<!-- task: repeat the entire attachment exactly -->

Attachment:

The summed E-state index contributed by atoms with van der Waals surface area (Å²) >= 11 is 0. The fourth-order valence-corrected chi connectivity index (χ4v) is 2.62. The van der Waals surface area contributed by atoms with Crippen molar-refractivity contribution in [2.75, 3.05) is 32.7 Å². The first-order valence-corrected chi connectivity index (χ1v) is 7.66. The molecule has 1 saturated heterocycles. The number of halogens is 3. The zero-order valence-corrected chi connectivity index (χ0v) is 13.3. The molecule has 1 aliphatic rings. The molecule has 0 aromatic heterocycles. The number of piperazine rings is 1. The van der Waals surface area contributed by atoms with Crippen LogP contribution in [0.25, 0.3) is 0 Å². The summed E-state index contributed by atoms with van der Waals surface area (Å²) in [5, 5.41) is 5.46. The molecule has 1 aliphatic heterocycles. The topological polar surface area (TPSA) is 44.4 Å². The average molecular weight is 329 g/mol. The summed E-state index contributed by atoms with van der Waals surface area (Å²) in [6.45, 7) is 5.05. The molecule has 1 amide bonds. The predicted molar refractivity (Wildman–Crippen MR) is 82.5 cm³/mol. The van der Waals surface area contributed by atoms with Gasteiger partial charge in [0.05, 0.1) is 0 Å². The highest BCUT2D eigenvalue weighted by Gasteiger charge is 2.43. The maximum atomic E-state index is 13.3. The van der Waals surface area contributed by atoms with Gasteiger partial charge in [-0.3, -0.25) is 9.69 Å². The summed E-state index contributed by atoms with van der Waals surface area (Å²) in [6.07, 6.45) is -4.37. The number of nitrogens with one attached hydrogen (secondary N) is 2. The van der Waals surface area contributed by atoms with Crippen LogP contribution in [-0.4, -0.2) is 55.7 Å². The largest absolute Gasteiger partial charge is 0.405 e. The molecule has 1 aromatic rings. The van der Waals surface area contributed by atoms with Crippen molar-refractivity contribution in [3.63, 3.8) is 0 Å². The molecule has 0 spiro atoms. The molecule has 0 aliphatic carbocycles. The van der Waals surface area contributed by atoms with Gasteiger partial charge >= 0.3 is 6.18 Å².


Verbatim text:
The summed E-state index contributed by atoms with van der Waals surface area (Å²) >= 11 is 0. The fourth-order valence-corrected chi connectivity index (χ4v) is 2.62. The van der Waals surface area contributed by atoms with Crippen molar-refractivity contribution in [2.75, 3.05) is 32.7 Å². The first-order valence-corrected chi connectivity index (χ1v) is 7.66. The molecule has 1 saturated heterocycles. The number of halogens is 3. The zero-order valence-corrected chi connectivity index (χ0v) is 13.3. The molecule has 1 aliphatic rings. The molecule has 0 aromatic heterocycles. The number of piperazine rings is 1. The van der Waals surface area contributed by atoms with Crippen LogP contribution in [0.25, 0.3) is 0 Å². The summed E-state index contributed by atoms with van der Waals surface area (Å²) in [5, 5.41) is 5.46. The molecule has 1 aliphatic heterocycles. The topological polar surface area (TPSA) is 44.4 Å². The average molecular weight is 329 g/mol. The summed E-state index contributed by atoms with van der Waals surface area (Å²) in [6.45, 7) is 5.05. The molecule has 1 amide bonds. The predicted molar refractivity (Wildman–Crippen MR) is 82.5 cm³/mol. The van der Waals surface area contributed by atoms with Gasteiger partial charge in [0.05, 0.1) is 0 Å². The highest BCUT2D eigenvalue weighted by Gasteiger charge is 2.43. The maximum atomic E-state index is 13.3. The van der Waals surface area contributed by atoms with Gasteiger partial charge in [-0.3, -0.25) is 9.69 Å². The summed E-state index contributed by atoms with van der Waals surface area (Å²) in [6.07, 6.45) is -4.37. The number of nitrogens with one attached hydrogen (secondary N) is 2. The van der Waals surface area contributed by atoms with Crippen LogP contribution in [-0.4, -0.2) is 55.7 Å². The largest absolute Gasteiger partial charge is 0.405 e. The molecule has 1 aromatic rings. The van der Waals surface area contributed by atoms with Crippen molar-refractivity contribution in [3.63, 3.8) is 0 Å². The molecule has 0 spiro atoms. The molecule has 0 aliphatic carbocycles. The van der Waals surface area contributed by atoms with Gasteiger partial charge >= 0.3 is 6.18 Å².